In JS v Snow River Shire Council (No 2)  NSWADT 210 the Administrative Decisions Tribunal decided to take no further action on a complaint of a breach of privacy as a result of a disclosure by the Council to the owner of a property of a letter from the applicant concerning construction on the land. Judicial Member Montgomery said the letter was arguably a document required to be made publicly available under Section 12 (1) of the LGA and certainly an "other document" required to be disclosed under Section 12 (6) unless on balance disclosure would be contrary to the public interest.
"53 Section 25 of the Privacy Act provides that a public sector agency is not required to comply with section 18 of the Privacy Act if non-compliance is ‘otherwise permitted (or is necessarily implied or reasonably contemplated)’ under an Act. The words ‘otherwise permitted (or is necessarily implied or reasonably contemplated)’ are extremely broad. For the reasons argued by the Council, it is my view that section 12(6) of the Local Government Act satisfies this provision."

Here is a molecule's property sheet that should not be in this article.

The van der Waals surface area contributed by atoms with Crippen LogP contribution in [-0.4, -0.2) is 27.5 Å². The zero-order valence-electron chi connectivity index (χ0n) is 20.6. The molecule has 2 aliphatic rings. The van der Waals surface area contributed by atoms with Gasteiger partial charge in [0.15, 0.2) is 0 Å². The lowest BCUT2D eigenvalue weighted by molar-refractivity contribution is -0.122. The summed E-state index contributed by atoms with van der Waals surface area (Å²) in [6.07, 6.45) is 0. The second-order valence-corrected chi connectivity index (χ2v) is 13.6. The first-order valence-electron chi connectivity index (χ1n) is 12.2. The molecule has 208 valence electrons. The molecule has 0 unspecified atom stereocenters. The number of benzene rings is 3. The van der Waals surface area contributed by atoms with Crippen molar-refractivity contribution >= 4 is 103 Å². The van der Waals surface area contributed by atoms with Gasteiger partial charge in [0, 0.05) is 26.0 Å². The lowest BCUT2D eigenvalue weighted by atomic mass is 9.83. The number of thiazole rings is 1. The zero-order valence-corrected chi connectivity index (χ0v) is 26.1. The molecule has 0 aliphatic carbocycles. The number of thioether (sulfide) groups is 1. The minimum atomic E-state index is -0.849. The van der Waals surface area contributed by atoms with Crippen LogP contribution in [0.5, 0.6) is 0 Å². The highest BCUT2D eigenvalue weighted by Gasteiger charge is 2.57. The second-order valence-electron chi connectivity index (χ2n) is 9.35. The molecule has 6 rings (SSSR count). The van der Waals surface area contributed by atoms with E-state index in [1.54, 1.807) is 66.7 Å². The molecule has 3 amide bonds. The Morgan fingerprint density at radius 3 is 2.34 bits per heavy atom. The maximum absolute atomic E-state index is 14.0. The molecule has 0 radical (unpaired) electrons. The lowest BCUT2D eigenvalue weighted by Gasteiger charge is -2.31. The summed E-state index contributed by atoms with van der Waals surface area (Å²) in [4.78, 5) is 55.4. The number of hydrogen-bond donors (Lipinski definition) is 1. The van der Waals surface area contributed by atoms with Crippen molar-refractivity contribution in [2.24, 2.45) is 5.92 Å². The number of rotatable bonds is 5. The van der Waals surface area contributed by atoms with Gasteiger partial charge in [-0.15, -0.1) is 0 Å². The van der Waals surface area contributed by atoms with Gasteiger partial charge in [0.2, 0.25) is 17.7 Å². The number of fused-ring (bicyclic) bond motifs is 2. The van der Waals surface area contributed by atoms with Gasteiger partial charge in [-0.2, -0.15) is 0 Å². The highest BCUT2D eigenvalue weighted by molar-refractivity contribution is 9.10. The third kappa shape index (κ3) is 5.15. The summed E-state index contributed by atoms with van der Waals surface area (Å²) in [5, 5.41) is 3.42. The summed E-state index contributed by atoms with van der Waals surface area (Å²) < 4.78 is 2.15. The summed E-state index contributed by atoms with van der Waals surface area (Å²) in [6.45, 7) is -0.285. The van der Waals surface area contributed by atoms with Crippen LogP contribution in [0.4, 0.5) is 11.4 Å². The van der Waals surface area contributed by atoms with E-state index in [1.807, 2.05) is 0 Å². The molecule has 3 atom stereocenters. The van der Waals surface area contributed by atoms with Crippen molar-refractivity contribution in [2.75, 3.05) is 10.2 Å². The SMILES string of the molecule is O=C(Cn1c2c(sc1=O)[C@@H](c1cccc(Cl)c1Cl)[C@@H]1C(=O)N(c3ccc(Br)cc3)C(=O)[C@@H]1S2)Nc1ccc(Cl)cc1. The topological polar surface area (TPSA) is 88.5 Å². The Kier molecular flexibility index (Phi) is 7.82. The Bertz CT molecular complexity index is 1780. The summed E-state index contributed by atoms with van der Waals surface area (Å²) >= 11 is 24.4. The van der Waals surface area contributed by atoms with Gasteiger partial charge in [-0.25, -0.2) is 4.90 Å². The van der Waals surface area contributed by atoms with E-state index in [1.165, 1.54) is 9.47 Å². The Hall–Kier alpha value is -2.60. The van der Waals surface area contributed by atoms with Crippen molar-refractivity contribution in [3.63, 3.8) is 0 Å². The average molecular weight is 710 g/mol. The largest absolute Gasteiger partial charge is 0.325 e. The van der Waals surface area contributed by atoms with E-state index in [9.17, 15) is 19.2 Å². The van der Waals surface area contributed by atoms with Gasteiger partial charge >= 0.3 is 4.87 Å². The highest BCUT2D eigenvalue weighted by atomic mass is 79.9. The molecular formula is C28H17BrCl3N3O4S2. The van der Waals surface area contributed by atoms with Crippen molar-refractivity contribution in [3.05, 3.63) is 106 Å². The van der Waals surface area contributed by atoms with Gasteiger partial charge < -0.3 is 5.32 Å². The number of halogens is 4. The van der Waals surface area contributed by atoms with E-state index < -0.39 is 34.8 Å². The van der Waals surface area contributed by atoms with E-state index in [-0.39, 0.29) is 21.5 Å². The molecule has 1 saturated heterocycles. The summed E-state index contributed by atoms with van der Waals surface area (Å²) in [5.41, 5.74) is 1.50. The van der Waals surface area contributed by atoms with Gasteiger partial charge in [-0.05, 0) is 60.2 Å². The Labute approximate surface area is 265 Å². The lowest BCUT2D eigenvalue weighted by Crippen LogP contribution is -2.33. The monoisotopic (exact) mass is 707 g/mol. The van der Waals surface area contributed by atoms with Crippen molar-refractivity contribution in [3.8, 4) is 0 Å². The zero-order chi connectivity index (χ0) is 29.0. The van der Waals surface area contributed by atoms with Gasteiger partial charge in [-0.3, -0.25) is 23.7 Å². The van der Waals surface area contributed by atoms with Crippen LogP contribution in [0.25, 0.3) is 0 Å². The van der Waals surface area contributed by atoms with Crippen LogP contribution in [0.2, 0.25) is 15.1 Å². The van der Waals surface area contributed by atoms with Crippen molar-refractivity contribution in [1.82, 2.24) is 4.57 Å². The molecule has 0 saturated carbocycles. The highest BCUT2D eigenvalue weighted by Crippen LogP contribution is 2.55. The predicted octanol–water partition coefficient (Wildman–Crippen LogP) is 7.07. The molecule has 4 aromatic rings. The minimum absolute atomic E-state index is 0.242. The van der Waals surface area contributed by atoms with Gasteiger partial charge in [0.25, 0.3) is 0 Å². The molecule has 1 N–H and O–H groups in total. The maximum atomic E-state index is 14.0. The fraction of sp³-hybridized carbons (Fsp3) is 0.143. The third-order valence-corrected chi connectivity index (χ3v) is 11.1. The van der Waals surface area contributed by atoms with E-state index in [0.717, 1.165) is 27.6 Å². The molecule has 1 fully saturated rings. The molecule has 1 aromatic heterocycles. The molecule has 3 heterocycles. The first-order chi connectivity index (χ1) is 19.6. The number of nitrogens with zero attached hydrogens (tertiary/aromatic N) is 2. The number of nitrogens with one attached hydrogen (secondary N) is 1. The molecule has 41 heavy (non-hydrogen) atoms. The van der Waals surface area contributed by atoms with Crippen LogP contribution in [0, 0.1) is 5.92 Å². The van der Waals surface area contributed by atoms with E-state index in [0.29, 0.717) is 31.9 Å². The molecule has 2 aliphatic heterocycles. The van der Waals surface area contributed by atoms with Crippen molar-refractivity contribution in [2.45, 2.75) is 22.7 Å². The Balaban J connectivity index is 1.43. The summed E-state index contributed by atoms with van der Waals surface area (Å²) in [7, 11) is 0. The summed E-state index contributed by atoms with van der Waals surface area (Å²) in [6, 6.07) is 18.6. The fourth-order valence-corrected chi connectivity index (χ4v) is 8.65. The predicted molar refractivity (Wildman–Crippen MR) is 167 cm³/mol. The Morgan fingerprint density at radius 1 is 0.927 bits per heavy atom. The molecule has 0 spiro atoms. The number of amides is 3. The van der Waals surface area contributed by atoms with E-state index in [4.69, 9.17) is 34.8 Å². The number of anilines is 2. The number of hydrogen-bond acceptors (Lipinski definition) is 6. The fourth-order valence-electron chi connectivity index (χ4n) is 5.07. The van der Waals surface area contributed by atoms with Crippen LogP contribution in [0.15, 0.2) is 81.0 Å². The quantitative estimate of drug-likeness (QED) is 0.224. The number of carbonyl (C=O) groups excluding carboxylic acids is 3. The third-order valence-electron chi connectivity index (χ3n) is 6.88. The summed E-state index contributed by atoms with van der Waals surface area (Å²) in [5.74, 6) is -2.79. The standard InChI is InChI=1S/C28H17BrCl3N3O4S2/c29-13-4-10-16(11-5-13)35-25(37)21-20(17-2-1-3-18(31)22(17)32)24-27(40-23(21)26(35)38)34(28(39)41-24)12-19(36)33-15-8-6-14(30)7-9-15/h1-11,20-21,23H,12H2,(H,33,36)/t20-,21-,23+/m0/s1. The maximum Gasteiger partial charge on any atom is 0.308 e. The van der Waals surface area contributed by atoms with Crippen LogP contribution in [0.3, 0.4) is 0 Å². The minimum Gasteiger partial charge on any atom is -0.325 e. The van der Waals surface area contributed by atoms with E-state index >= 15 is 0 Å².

And in this case note  NSW PrivCmr2 issued by Privacy NSW (with a rider that it does not constitute legal advice) the publication on a council's website of development applications including the applicant's name, address, telephone numbers and signature without having informed the proponent, involved a breach Section 10(c) of the PPIP Act, which requires an agency to take reasonable steps to inform people of the intended recipients of that information, when collecting their personal information. No breach of the disclosure principle was involved because under Section 12 of the Local Government Act 1993, development applications are "public documents" that members of the public are entitled to inspect. Publication of the complainants' development applications on its website did not involve a breach of s. 18 of the PPIP Act. Finally it was determined that there was sufficient security in place to comply with Section 12 of the PPIP Act, which requires personal information to be stored securely and be protected from unauthorised access, use or disclosure. The development applications were uploaded in "Tiff" and "Jpeg" format which, to a degree, was considered to prevent modification of the documents. Additionally, before the website can be accessed, a user is required to agree under an exclusive licence only to view the website content.